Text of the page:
There are a number of situations in which your house will be excluded from the means test. If a family member over the age of 60 is living there, for example, it will automatically be excluded.

It can also make a difference how you own the house; most couples are joint tenants, so when your spouse dies you automatically inherit. But you can also own as ‘tenants in common’, so on death each of you can leave your half of the house to whoever you choose. After the death of the first partner, you’ll only actually own half of your house.

Given that you can’t sell half a house, for the purposes of the means test, it will be considered worthless. Of course, you cannot do this specifically for care-planning purposes, but it may make sense as part of inheritance tax planning.

The third mechanism that would put your home outside the means test is a trust, because assets in trusts aren’t counted. The usual approach is either a discretionary trust or a life interest trust. The downside is that the rules surrounding trusts are changing all the time and the taxation of them is becoming onerous. If you want to take this route, it’s worth seeing a specialist adviser.

Again, you couldn’t do this specifically to escape fees, but it could reasonably be seen as IHT planning.

There’s a big risk with all of these options, however. If the council decides you have done any of these things in order to get around the rules, it has the power to include the home as part of the means test anyway.

Clark warns: “You must do it before there is an expected likelihood of needing care. As soon as you’re diagnosed with something that makes care more likely, you’ve crossed the line. That could be something like a diagnosis of diabetes or high blood pressure.” This pitfall means it’s worth talking to an adviser before getting into this sort of planning.


You can also look at cash assets. The rules mean you’re not even allowed to spend it to avoid paying fees. Clark points out that “frivolous spending is considered deliberate deprivation of assets”. However, you may choose to give money away as part of IHT planning.

Another option is insurance bonds. These are investments, but are structured as life insurance, so they aren’t included within the asset calculations. Clark explains: “It’s legitimate to invest in a bond for tax reasons, because they allow you to withdraw up to 5% of the capital each year tax-free.”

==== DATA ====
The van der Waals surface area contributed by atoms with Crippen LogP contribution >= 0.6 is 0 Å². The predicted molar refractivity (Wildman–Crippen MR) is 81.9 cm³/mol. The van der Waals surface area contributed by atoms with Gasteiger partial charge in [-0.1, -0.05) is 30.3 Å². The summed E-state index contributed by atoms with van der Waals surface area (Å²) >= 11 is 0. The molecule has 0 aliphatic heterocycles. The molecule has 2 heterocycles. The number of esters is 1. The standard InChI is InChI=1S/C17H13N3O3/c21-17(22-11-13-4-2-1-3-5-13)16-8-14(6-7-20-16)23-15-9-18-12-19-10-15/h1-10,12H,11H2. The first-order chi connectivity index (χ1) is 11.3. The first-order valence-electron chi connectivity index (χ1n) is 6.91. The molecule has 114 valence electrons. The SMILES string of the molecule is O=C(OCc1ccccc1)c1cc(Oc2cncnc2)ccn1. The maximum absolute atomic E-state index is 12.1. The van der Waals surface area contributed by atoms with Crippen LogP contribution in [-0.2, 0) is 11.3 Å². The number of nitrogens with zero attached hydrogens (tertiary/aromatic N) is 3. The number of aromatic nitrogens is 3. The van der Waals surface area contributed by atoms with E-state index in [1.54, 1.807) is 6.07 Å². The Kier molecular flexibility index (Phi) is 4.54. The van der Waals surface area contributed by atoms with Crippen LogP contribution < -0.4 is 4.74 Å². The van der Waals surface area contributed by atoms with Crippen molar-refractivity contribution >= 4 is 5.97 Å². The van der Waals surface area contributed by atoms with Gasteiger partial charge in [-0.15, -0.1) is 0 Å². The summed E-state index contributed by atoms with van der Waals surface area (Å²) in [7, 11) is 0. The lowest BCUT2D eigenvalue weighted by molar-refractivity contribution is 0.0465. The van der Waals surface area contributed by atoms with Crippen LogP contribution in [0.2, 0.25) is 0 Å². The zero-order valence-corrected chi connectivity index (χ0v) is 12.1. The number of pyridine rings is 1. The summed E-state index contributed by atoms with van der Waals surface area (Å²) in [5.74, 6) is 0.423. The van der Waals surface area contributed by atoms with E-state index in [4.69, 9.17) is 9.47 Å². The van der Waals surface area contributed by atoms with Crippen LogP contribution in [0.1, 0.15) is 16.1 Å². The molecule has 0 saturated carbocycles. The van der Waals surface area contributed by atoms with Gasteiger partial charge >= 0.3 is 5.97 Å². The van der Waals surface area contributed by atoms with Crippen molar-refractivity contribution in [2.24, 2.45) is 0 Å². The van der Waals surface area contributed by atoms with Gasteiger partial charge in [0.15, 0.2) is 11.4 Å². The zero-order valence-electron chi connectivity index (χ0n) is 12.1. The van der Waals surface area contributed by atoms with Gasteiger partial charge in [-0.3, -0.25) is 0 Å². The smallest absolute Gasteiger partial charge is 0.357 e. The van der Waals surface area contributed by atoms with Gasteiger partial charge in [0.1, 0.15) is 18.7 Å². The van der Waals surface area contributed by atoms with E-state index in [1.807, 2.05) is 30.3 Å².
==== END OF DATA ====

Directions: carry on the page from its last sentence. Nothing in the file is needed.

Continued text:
However, he warns that regular income from these bonds is counted within the means test, so income would only be exempt if it was taken irregularly.

They aren’t suitable for everyone. Their underlying investments can include everything from bonds to property and shares, so you need to be happy with the investments the investment bond makes. They may also have high charges, which aren’t particularly transparent, and buying a bond has to be done far enough in advance to prove it is not a deliberate move to get around the rules.


If none of these approaches suit, you will need to look at your options for paying for care.
There are a number of products on the market. The first is insurance. This used to be widespread, but now there are only a few policies available. They allow you to pay premiums during your working life, and if you satisfy the claims criteria, the insurance will cover the costs of care.

The second, more common approach is an ‘immediate needs care plan’. In return for a lump sum, the plan guarantees to pay your care home fees for the rest of your life. The price will depend on your circumstances. The advantage is the security. The disadvantage is that if you were to die less than three years into holding the product, your heirs wouldn’t get the money back.

The third is a variation on this – ‘a deferred care plan’. This is a similar sort of plan, except you take it out now and defer your income for up to five years. This is cheaper, but needs to be planned in advance.

The fourth option is an annuity. This is a bit like the immediate needs plan but it doesn’t necessarily pay all the fees. It will pay a fixed sum, which may rise, but isn’t guaranteed to do so in line with care fees.